Date of Award


Document Type


Degree Name

Doctor of Philosophy (PhD)


Genetics and Biochemistry

Committee Chair/Advisor

Weiguo Cao

Committee Member

Cheryl Ingram-Smith

Committee Member

Haiying Liang

Committee Member

Tzuen-Rong Tzeng


DNA base damage is common due to exposure to various endogenous and exogenous factors. To repair the base lesions, such as uracil from cytosine deamination, enzymes from the uracil-DNA glycosylase (UDG) superfamily are critical, which can recognize the damaged base and initiate the base excision repair (BER) pathway. There used to be six families of proteins identified in the UDG superfamily until a new member, UDGX, was found in Mycobacterium smegmatis, which is a unique DNA-crosslinking UDG. In this dissertation work, a series of biochemical analyses of the newly found UDGX are performed, including the analyses of structures, functions, catalytic mechanism, distribution in species and even potential evolutionary trends. Chapter 1 is a general introduction of common DNA base damage and enzymes from different families in the UDG superfamily. Chapter 2 presents the structural and functional analyses of UDGX by mutational and kinetics studies. It possesses multiple inter-motif and intra-motif interactions of residues in the structure of UDGX, which results in the coupling of uracil excision and DNA crosslinking functions of UDGX. Based on the understanding of the structural and functional coupling, a catalytic mechanism of UDGX on uracil-DNA substrates is also proposed. In Chapter 3, the DNA crosslinking site, the residue H109 of UDGX is investigated. By mutational and kinetics analyses, the function coupling of UDGX is further confirmed; additionally, a unique mutant, H109E was also found possessing DNA crosslinking capability via an ester bond with the abasic site instead. In Chapter 4, the DNA crosslinking activities of six putative UDGX homologs from different species were screened. It has been found that there are probably some other interactions of residues outside motifs essential to the activities of UDGX. For example, we found a salt bridge between R158 and D200 that is critical when we studied two UDGX homologs which have extremely similar sequences to the Msm UDGX. In conclusion, with these biochemical analyses of UDGX, we have achieved a better understanding of this unique bifunctional DNA-crosslinking UDG, which expands the biological significance and application of enzymes in UDG superfamily.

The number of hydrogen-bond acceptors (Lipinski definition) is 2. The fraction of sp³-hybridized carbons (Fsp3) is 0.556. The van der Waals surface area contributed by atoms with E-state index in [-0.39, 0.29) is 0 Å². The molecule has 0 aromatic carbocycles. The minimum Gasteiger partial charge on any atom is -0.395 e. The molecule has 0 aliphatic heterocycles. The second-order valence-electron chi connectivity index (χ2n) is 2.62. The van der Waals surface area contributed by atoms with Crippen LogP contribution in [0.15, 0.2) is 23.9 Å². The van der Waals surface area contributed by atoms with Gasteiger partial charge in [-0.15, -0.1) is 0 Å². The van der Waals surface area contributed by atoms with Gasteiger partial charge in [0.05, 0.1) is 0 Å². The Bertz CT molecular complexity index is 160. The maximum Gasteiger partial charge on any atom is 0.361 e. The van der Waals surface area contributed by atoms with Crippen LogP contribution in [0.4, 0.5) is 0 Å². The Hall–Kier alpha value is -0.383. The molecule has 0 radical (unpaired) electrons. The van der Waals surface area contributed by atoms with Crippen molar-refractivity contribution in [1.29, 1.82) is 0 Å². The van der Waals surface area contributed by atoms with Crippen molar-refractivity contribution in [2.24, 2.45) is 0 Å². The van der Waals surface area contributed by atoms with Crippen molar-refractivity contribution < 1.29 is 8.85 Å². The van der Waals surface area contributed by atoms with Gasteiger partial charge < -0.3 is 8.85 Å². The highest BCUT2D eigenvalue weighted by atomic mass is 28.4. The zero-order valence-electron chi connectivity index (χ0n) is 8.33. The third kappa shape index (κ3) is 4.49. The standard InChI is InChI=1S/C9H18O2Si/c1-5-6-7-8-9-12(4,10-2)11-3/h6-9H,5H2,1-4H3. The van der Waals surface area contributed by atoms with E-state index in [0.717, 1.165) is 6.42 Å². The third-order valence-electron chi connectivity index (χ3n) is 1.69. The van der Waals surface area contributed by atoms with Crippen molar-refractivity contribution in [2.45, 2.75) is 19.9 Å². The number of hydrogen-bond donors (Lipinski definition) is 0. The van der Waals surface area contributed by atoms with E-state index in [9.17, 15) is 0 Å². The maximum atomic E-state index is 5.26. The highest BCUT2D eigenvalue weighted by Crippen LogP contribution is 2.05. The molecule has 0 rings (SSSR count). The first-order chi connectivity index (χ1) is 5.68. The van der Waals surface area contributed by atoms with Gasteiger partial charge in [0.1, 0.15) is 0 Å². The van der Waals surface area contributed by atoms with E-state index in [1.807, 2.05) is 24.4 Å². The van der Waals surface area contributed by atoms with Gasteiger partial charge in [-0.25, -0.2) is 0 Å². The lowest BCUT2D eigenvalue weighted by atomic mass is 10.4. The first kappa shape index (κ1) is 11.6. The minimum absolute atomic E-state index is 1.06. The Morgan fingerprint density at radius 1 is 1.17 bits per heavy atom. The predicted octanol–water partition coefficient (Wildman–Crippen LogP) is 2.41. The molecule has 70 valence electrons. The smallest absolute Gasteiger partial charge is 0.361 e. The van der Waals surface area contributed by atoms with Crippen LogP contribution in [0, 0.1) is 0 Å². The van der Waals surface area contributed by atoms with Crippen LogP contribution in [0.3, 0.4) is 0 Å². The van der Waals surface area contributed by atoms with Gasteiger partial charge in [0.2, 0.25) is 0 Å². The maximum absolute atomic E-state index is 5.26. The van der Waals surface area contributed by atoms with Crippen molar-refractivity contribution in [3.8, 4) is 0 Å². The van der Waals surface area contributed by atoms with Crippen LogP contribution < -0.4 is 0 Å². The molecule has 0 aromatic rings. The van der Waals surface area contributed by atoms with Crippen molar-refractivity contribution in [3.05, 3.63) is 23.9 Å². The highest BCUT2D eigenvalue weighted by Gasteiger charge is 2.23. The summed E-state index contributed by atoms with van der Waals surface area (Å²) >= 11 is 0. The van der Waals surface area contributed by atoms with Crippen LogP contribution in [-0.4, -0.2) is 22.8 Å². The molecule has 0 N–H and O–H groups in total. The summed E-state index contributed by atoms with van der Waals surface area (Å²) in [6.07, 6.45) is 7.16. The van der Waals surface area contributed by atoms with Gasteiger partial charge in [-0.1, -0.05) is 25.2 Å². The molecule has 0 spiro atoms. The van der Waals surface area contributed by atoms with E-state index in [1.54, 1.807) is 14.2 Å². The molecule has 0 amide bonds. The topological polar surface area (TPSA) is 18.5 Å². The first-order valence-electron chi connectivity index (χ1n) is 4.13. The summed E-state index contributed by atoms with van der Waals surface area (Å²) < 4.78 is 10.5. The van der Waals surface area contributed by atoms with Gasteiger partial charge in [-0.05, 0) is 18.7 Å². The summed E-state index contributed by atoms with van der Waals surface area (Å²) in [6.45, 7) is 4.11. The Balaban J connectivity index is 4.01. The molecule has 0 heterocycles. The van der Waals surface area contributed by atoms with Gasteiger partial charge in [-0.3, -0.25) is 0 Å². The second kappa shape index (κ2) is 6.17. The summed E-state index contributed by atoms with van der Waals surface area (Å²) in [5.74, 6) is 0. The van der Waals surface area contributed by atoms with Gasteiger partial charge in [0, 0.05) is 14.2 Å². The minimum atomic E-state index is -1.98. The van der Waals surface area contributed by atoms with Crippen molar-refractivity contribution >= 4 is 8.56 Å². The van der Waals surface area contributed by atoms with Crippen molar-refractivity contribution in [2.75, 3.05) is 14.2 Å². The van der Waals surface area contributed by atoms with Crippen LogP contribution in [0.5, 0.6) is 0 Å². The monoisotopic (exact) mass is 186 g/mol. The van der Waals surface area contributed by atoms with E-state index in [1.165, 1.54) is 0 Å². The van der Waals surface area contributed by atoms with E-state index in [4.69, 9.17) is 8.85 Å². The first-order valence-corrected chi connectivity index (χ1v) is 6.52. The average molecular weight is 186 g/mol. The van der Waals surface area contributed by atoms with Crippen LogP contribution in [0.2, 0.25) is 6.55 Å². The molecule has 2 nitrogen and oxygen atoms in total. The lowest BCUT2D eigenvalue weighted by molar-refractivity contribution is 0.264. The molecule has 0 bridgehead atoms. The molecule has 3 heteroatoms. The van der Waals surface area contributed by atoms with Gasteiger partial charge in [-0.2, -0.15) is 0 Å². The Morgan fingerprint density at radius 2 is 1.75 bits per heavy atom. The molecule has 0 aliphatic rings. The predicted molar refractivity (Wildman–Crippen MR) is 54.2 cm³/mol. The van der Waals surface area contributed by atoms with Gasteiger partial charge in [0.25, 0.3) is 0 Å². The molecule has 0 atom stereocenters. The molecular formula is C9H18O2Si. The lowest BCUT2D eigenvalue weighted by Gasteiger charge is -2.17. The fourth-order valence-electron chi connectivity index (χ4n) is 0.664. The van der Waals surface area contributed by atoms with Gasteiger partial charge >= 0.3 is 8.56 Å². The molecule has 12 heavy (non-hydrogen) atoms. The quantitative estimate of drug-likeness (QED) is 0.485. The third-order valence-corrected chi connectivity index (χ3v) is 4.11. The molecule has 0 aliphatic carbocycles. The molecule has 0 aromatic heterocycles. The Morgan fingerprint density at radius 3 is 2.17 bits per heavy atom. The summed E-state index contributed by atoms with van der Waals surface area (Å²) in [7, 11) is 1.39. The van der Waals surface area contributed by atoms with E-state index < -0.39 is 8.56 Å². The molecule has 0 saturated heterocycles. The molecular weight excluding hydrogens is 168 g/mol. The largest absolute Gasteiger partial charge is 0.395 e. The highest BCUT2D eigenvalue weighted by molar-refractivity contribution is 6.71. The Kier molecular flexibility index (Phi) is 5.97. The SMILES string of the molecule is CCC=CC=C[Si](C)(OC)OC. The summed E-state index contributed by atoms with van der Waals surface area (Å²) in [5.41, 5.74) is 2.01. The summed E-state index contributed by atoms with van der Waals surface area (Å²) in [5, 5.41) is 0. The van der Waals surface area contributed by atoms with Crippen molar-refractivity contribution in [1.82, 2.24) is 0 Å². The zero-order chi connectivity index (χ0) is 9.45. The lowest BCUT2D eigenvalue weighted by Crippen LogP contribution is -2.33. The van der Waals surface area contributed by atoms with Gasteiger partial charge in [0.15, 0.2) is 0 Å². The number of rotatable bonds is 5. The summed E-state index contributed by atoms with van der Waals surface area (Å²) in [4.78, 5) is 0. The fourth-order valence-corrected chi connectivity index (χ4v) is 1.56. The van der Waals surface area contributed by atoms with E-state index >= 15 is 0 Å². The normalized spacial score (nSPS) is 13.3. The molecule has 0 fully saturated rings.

Author ORCID Identifier




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